As one of the most, if not the most, profound and life changing experiences a woman will go through, childbirth remains something that is discussed in hushed tones, if at all. This compounded by lack of honest depictions of the reality of childbirth – Facebook and Instagram ban such images, categorising them alongside porn.
She says the culture of secrecy surrounding childbirth is damaging to women who give birth.
“Surely there are a thousand #MeToo moments happening in delivery rooms across the country, in part due to pregnant women’s ignorance and fear. We don’t know what’s right, which means that, also, we don’t know what’s wrong,” she writes.
According to Eva, she felt unable to discuss her own childbirth experience, thinking people found it unacceptable.
“Quite soon after I’d given birth, I realised that, because my baby was healthy, and I’d eventually made it home, it was no longer considered appropriate to talk about the experience. Which was annoying, because it was the biggest, most profound, painful, traumatic, bizarre thing I’d experienced in my life, and I was keen to pick over it, explore it a little more,” she says.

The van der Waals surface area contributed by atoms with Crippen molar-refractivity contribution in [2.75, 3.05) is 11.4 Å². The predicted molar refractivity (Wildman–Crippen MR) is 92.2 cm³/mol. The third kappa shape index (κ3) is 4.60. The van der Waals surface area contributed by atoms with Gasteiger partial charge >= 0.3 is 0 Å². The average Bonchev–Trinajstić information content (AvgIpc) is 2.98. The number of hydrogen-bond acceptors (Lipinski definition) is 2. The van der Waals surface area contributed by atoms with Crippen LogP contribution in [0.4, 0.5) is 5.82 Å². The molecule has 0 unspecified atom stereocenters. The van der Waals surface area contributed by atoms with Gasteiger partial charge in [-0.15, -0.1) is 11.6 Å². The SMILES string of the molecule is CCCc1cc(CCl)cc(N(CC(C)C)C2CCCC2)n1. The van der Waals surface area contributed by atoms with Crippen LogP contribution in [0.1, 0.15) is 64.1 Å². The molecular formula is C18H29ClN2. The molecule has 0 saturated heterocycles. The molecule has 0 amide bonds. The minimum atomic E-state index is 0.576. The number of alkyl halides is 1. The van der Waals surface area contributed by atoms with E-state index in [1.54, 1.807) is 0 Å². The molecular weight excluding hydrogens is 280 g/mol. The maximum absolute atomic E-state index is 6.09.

“I felt a pressure to move on, and count my 6lb of blessings, rather than focus any more on what happened in hospital.”
She urges women to share their own experiences with expectant mothers but accepts that this isn’t the norm.
“When I’d talk to other women about their own experiences, I’d notice a familiar fearful energy in their eyes: there’s a cautiousness in what we’re encouraged to share.”
Did you speak openly about your childbirth experience? Or did you feel that you couldn’t be honest despite being deeply affected by what had happened? Share your story with us HERE!